Preclinical data published in the February issue of Neurologyshowed that the neuroprotective compound Cerestat hastherapeutic potential for reducing the amount of brain damagesuffered following a stroke.
Cerestat, an NMDA-ion channel blocker, is being developed byCambridge NeuroScience Inc. (NASDAQ:CNSI) for treating strokeand traumatic brain injury.
In the animal studies, the researchers, from the Medical Centerof Massachusetts, the University of Massachusetts MedicalSchool, Worcester Polytechnic Institute and CNSI, induced anexperimental stroke in two groups of rats and monitoredchanges in brain function. One group received a regimen ofCerestat, while the other received a placebo.
Cerestat administered after the initiation of a stroke had asignificant neuroprotective effect in these studies, reducingsubsequent tissue damage by as much as 66 percent in thedrug-treated group as compared to the controls.
The data were gathered using a new imaging technique thatallows for immediate and continuous viewing of changes inbrain function during a stroke's progress.
"Using a diffusion-weighted MRI technique, as early as 30minutes after the onset of stroke, we were able to identifyareas of the brain destined to progress to infarction, or sustainserious damage, in untreated cases," said Marc Fisher, whoestablished the technique and is chief of neurology at theMedical Center of Central Massachusetts in Worcester.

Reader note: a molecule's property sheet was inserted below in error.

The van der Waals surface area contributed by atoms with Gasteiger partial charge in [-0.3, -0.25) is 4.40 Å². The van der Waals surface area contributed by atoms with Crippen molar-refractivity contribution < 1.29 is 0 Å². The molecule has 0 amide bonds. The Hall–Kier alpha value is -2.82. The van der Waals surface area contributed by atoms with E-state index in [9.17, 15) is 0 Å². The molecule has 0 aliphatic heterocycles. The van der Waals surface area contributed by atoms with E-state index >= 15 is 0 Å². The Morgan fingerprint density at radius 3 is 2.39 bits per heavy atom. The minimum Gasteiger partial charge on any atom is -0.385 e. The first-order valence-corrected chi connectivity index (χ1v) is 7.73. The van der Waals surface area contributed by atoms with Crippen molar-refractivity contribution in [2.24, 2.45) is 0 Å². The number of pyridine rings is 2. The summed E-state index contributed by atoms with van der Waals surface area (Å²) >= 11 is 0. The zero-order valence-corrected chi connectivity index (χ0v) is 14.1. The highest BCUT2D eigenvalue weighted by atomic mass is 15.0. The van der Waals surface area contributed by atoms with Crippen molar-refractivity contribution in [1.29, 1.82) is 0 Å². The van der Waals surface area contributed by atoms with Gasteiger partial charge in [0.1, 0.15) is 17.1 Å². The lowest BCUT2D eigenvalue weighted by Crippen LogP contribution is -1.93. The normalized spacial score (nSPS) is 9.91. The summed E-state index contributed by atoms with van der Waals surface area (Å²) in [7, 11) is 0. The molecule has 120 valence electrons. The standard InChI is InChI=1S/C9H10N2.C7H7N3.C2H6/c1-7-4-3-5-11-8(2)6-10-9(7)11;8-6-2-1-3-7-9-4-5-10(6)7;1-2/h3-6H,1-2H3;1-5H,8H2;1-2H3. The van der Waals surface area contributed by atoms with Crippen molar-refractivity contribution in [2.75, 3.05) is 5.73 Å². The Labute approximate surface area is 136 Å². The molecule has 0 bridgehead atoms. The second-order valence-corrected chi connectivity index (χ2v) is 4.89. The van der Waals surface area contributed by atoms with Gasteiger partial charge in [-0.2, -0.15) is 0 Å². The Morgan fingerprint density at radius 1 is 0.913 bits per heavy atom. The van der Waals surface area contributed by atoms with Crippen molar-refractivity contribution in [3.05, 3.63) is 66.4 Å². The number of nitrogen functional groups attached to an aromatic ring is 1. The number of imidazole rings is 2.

The advantage of diffusion-weighted MRI is that it's able toidentify tissue that is at risk for permanent damage but is stillsalvageable, explained Elkan Gamzu, president and chiefoperating officer of CNSI of Cambridge, Mass.
The company is now readying its Phase I-b clinical trials onCerestat in the U.S., which are scheduled to begin next month.About 40 patients who have suffered acute strokes in the past12 hours will be enrolled in this phase, which is designed totest dose escalation and determine the maximum tolerable doseof Cerestat, said Steven Warach of Beth Israel Hospital andHarvard Medical School, who is participating in the trial.
"Using techniques such as diffusion-weighted MRI, we canpotentially identify rescuable brain cells in time to use anNMDA antagonist to try to limit long-term disability," he said."Time is the critical factor in stroke."
-- Jennifer Van Brunt Senior Editor
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